Monday, December 22, 2014

Drowning And Rebirth
Drowning by Jassy De Jong is a complicated book to write a review for.  A lot of this is probably going to come off sounding like "damning with faint praise."  However, as much as I had quibbles, I was also drawn into the story.  In other words, it got a reaction out of me.  Which, especially in the case of erotica, is always a good thing.  Technically a romance, it features some triggers that will probably not work for some readers, but they mostly worked for me.  And given my current case of reading malaise, that's saying something.

Erin Mitchell is a New York City photographer currently in South Africa with her husband, Vince.  Vince, also a photographer, has brought her to the country on assignment, and despite somewhat still being newlyweds, they've had a fight.  A pretty big fight.  While he's in the Land Rover, she's following behind with a driver in a teeny Toyota Yaris.  Then a raging storm kicks up, Vince pulls a way, and a bridge washes out underneath the Toyota.  Erin almost dies, but is rescued and revived by Nicholas de Lanoy, a wealthy man who lives nearby.  Her husband on the other side of the river, with no way to join him, Erin finds herself stranded on Nicholas' estate until the bridge can be rebuilt.

The first trigger warning for readers is that, while technically a romance, Erin does commit adultery.  Yes, she is married.  Yes, she has sex with Nicholas.  Erin is struggling, emotionally, physically and psychologically - and there is handsome Nicholas, her rescuer, the man who saves her from death, sending heated glances and sexual signals that could light up Times Square.

It's evident early on that Vince is an abusive a-hole.  De Jong also writes suspense novels under the name Jassy MacKenzie, and this background is put to good use in Vince's character.  He hasn't beaten Erin bloody (yet), but you can see it unfolding - the barbs, the mind games, the violent fits of temper, the isolating her from her family and friends, the totally irrational jealousy.  Things are so bad, Erin is so mindful of not setting Vince off, that she downplays her ordeal.  She doesn't tell Vince she almost died (and the reasons for that are mind-blowing).  It made the hair on the back of my neck stand up and do the rumba. 

For those following along at home:

Trigger Warning #1 = Adultery
Trigger Warning #2 = Abusive husband

Eventually the author has to set things right for Erin, which she does.  For a long while I would have classified this story as "erotic women's fiction," and I think it works best on that level.  It practically screams "book club read," if you're lucky enough to have an adventurous book club.  The sex here is what I call Hot Vanilla.  I read my fair share of erotica and erotic romance and honestly?  It's nice to read a story every once in a while that isn't loaded down by the kinky and bizarre.  Yes, I'm well aware that kinky and bizarre is in the eye of the beholder - but the sex between Nicholas and Erin is blessedly pretty straight forward.  It's something I would have no problem recommending to a reader who isn't 1) familiar with erotica and/or 2) isn't always entirely comfortable with it.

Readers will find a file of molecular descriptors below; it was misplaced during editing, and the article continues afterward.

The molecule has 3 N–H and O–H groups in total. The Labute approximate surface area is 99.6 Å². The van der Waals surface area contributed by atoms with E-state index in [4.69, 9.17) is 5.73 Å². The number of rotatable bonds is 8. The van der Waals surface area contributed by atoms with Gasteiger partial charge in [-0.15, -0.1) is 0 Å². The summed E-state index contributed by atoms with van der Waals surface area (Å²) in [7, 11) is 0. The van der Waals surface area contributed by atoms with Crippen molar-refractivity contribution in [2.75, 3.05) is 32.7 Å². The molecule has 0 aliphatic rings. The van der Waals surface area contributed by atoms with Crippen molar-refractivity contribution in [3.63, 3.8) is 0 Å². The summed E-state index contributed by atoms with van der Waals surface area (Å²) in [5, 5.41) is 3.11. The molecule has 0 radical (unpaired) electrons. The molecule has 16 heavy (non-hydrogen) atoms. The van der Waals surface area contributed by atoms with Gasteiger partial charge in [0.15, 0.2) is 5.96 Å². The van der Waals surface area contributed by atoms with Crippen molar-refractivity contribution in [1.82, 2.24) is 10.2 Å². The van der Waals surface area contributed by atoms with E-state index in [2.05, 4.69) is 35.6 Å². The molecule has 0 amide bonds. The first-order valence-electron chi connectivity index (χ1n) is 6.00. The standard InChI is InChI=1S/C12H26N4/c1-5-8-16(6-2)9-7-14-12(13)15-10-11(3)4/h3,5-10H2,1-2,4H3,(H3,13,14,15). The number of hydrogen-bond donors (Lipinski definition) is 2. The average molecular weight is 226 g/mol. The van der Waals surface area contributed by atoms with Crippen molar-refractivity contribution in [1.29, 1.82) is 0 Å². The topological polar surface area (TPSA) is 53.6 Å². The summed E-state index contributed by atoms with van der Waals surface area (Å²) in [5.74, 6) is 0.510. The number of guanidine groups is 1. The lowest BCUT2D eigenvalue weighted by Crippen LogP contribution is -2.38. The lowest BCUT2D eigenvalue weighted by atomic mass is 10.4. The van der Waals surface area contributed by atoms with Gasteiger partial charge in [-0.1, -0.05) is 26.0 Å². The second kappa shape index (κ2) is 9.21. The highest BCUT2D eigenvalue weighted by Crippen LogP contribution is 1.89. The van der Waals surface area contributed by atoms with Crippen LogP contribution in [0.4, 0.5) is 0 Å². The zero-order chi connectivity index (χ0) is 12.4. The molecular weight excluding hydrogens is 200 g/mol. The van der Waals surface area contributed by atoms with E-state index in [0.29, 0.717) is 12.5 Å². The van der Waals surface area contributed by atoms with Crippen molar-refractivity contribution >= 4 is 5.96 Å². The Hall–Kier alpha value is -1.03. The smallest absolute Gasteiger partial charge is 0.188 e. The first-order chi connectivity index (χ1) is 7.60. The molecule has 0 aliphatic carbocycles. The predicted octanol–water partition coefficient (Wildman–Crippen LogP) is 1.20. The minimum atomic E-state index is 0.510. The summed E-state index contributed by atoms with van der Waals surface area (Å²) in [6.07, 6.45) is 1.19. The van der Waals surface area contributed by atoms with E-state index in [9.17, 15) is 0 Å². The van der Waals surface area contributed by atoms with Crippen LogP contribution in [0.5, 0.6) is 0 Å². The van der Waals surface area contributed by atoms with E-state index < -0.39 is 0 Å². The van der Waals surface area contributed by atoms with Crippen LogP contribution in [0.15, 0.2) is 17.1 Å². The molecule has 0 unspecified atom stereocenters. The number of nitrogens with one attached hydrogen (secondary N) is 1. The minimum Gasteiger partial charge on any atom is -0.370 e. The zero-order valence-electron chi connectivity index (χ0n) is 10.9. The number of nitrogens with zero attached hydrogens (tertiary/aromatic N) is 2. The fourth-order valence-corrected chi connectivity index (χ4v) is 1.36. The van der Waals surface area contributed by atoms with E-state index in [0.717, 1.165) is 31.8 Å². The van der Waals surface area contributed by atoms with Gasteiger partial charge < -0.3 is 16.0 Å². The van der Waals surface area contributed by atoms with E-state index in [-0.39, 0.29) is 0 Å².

The ending lands us smack dab into romance territory as Erin does get her happy ending.  I'm slightly torn over it, mostly because I don't think heroines like Erin should jump right into a "happy ending."  They should be jumping right into therapy and "finding themselves."  But the author wisely employs an epilogue (one year into the future) and it's a case where the book really needed that epilogue.  I suspect some readers will be disappointed that our villain isn't dispatched with in a bloodthirsty manner - but the author sticks to a more (sadly) true to life ending in that regard.

Drowning is the story of a woman finding herself and the man who hands her the road map to do it.  It's certainly not a book for everyone, and is not always easy to read, but it is thought-provoking and compelling.  I'm, admittedly, always a little leery of authors who jump into erotica after establishing themselves in other genres - but De Jong has written a fundamentally sound erotic piece of women's fiction while staying true to the number one rule.  That is, it's all about the character's journey.  In this case - Erin's.  Erin who finds herself by almost dying.

Final Grade = B

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